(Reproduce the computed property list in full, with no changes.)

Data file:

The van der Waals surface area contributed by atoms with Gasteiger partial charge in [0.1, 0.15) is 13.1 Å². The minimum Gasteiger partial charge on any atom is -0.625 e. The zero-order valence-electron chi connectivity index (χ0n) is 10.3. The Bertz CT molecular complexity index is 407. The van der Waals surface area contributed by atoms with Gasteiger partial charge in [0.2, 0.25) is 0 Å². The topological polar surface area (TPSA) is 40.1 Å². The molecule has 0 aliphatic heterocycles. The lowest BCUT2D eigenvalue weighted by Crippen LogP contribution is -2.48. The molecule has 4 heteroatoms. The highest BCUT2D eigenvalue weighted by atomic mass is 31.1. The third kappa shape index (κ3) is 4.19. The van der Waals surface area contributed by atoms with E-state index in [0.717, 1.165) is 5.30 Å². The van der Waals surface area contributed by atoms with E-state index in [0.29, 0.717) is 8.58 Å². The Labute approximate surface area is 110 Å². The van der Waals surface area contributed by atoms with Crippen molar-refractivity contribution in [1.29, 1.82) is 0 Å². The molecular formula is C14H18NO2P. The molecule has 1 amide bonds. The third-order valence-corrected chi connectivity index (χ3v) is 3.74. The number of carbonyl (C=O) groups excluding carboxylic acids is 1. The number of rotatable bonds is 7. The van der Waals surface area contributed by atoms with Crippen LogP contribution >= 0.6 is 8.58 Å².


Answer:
The van der Waals surface area contributed by atoms with Gasteiger partial charge in [0.1, 0.15) is 13.1 Å². The minimum Gasteiger partial charge on any atom is -0.625 e. The zero-order valence-electron chi connectivity index (χ0n) is 10.3. The Bertz CT molecular complexity index is 407. The van der Waals surface area contributed by atoms with Gasteiger partial charge in [0.2, 0.25) is 0 Å². The topological polar surface area (TPSA) is 40.1 Å². The molecule has 0 aliphatic heterocycles. The lowest BCUT2D eigenvalue weighted by Crippen LogP contribution is -2.48. The molecule has 4 heteroatoms. The highest BCUT2D eigenvalue weighted by atomic mass is 31.1. The third kappa shape index (κ3) is 4.19. The van der Waals surface area contributed by atoms with E-state index in [0.717, 1.165) is 5.30 Å². The van der Waals surface area contributed by atoms with E-state index in [0.29, 0.717) is 8.58 Å². The Labute approximate surface area is 110 Å². The van der Waals surface area contributed by atoms with Crippen molar-refractivity contribution in [1.29, 1.82) is 0 Å². The molecular formula is C14H18NO2P. The molecule has 1 amide bonds. The third-order valence-corrected chi connectivity index (χ3v) is 3.74. The number of carbonyl (C=O) groups excluding carboxylic acids is 1. The number of rotatable bonds is 7. The van der Waals surface area contributed by atoms with Crippen LogP contribution >= 0.6 is 8.58 Å².